dan 01-19-2011 03:50 AM

awesome well done looks awesome. how do u control the power to the motor though a twist throttle some how?

kibble 01-19-2011 11:01 AM

It can take a twist throttle with a hall sensor or a potentiometer. It doesn't really matter what it is as long as it can vary the voltage between gnd and 5V at one of the input pins on the round connector. I'll try to get a video of it working.

edit: Video uploaded:

http://www.youtube.com/watch?v=KGXc5gSexoQ

dan 01-20-2011 02:47 PM

kool looks like it works well :D

kibble 01-20-2011 05:56 PM

So I have a pretty good idea of what I'm going to use this setup for. I got a hold of an old, small shopping cart that was gonna be tossed cuz it's kinda rusty and has a broken wheel. Gonna turn it into a kart! :D

It may be a while before I get to this project because I don't have an outlet for my welder yet and I need monies for some parts... :idea2: Fortunately, I really don't need much other than some bearings, an axle and a few other things here and there.

The Mechtician 01-20-2011 06:20 PM

That's some nice electrical work! I never would have thought of salvaging mosfet's from UPS's :P I like the big beefy heatsinks to!

Quote:

Originally Posted by kibble (Post 125948)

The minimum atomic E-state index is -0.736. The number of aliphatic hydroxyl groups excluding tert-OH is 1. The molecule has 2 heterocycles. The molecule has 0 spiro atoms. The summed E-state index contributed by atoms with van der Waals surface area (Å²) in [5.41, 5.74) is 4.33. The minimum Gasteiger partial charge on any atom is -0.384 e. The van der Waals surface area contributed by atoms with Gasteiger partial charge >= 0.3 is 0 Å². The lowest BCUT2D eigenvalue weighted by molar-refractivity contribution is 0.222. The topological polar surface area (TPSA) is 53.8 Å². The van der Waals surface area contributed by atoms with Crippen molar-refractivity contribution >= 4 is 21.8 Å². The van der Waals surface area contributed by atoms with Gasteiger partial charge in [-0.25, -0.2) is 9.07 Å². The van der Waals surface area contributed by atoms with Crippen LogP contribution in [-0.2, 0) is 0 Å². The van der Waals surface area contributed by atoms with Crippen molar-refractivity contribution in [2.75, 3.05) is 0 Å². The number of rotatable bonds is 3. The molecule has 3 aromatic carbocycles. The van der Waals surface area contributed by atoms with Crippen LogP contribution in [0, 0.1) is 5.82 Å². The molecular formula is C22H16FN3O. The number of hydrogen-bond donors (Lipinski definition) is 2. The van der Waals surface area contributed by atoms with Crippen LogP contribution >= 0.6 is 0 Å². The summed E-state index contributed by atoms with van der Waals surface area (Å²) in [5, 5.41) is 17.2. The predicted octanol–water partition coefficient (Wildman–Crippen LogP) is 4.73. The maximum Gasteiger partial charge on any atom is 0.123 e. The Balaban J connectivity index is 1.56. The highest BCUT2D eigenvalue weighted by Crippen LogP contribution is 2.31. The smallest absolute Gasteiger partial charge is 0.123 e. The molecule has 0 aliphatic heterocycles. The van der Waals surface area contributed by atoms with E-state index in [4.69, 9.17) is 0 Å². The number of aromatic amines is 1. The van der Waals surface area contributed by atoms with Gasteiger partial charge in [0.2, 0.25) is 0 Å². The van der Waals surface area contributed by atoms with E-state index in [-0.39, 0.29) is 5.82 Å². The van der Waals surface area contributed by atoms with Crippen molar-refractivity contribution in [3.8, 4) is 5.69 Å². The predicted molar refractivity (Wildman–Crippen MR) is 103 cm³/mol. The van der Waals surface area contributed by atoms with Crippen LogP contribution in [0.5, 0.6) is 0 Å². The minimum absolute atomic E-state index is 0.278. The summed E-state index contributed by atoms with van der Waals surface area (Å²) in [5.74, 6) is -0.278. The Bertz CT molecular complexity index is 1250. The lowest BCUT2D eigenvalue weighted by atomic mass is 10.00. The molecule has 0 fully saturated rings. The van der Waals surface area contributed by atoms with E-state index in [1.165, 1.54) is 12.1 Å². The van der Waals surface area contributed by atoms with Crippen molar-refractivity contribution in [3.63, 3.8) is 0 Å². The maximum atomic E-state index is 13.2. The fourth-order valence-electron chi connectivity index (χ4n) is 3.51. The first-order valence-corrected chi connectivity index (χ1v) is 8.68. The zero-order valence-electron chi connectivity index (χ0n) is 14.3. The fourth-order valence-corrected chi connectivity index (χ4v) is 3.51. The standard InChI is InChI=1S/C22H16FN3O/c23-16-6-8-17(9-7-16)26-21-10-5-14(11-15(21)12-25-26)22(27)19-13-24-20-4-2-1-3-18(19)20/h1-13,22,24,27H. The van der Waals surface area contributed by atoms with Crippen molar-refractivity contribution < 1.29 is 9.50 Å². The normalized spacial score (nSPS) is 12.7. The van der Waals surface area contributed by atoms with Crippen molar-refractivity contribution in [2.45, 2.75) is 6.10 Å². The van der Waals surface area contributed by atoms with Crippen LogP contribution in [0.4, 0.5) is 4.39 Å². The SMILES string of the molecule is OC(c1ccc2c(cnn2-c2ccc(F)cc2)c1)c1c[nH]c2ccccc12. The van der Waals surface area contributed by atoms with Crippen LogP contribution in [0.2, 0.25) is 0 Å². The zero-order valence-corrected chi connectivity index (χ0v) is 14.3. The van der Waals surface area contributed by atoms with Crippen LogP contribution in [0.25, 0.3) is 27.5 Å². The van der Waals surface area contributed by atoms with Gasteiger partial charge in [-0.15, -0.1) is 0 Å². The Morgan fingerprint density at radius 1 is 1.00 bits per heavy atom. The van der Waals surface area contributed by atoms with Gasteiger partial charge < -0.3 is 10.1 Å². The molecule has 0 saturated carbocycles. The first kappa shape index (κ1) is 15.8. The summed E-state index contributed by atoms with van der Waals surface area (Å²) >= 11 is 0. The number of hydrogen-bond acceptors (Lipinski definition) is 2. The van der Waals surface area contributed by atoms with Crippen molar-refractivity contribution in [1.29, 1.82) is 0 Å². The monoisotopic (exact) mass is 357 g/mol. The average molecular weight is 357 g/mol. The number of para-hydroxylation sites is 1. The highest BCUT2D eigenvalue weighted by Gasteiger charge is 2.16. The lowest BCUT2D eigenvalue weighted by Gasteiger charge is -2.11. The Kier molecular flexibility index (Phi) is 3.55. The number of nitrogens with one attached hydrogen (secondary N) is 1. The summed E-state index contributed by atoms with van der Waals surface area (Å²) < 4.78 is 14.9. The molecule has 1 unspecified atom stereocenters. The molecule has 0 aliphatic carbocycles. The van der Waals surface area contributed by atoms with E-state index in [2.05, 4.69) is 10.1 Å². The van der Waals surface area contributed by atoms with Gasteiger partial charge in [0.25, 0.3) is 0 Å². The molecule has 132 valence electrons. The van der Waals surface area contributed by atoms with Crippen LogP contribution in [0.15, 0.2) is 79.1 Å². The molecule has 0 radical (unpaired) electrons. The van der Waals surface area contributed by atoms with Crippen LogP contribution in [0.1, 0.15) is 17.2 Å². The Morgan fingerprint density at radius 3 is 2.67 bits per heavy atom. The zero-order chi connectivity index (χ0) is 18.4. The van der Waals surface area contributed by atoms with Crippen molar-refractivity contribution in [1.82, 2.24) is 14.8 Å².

as well as modified starter motors, which require even more current.

What modifications do you speak of? I've got 3 or 4 starter motors sitting in a greasy pile at my parent's place, I'd love to power something with them :2guns:

kibble 01-20-2011 09:00 PM

Quote:

Originally Posted by The Mechtician (Post 126224)
That's some nice electrical work! I never would have thought of salvaging mosfet's from UPS's

The small UPS's range in about 2-4 MOSFET's, depending on wattage produced, but some of the bigger one's can have up to 16, which is where I got all these from. The cool thing was that they kept the leads long so it was almost like having a bunch of new ones. Plus it was awesome that they were all N-type.

Quote:

Originally Posted by The Mechtician (Post 126224)